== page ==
Here’s something indispensable: a Collected Poems that redresses the recent lack of Nabokov’s verse in English circulation. It’s a shame, though, that the lyrics themselves are so conventional. This is fettered verse from the man widely held to have inaugurated the open form in American fiction. The poems are full of moonlight, ‘violet-blue noon’, and ‘sandy bliss’ – poetic shorthand and tonal poetastery.
In their slightness, Nabokov is exposed. But this touches me, rather than makes me flinch. ‘Space is collapsible,’ he writes: the crude addresses, along with the bleating rhymes, are stirringly mortal as attempts to stop us falling in on ourselves. There is something frightening about speakers who exist, in tired stanzas, by the frailty of their own cloying insistence, as will-o’-the-wisps. The levity wobbles like the ‘one-legged child’ in ‘Dream’ hopping after a bloody bone. Elsewhere, a Pnin-like professor, hollowed by ennui, explains to an American audience that the ‘limp iambus’ of Russian prosody sounds like its own warbling shadow. Where the poems are mawkish, their spiritual listlessness is convincing; while they are démodé, they are also somehow Baudelairean.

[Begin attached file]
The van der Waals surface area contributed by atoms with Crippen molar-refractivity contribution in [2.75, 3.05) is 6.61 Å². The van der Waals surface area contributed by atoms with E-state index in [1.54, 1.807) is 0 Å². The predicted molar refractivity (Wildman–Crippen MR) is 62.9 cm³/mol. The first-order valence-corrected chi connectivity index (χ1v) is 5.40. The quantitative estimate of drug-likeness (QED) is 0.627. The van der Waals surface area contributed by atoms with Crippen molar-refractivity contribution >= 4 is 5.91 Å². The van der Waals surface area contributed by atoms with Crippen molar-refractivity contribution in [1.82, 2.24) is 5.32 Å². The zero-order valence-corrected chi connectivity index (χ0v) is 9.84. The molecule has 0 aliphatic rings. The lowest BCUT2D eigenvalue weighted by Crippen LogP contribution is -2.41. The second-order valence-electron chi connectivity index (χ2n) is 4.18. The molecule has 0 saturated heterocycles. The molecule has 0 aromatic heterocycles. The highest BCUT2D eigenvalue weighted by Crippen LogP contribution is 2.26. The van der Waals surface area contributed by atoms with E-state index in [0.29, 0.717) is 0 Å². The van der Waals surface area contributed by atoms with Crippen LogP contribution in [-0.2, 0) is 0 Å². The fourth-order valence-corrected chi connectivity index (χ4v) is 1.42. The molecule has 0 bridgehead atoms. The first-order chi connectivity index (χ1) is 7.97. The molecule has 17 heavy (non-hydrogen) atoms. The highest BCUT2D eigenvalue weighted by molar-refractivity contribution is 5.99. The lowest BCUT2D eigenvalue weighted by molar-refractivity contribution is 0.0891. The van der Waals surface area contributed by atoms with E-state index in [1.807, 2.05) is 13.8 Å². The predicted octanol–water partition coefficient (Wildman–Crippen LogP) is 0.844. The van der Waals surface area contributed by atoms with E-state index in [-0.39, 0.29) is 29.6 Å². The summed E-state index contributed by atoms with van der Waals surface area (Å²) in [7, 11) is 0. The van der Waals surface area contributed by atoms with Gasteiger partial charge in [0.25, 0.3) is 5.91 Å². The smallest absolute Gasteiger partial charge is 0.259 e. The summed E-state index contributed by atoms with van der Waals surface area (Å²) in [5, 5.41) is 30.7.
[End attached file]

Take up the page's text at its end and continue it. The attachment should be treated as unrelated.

Because Nabokov was so interested in memory, trace, evidence, any critical enterprise undertaken in his name seems foreshadowed in his work. It’s difficult to read these poems and not think of John Shade’s suffocating cantos in Pale Fire, to which Charles Kinbote’s annotations offer a gorgeous, but chaotic, corrective. This collection’s editor, Thomas Karshan, is un-Kinbotean: his introductory essay is nimble, his editorial procedure scrupulous. In noting first publication details and semantic variations, in pausing over whether Nabokov’s dating of his early poems corresponds to the pre-revolutionary Julian or post-revolutionary Gregorian calendar, and in leading us from interbellum émigré Berlin to the din of the 1950s New Yorker, Karshan ensures we remain sensitive not only to Nabokov’s lived history but also to the capriciousness of the twentieth-century. By dint of his scholarship, these poems are helped to breathe. In them, Nabokov deepens for us.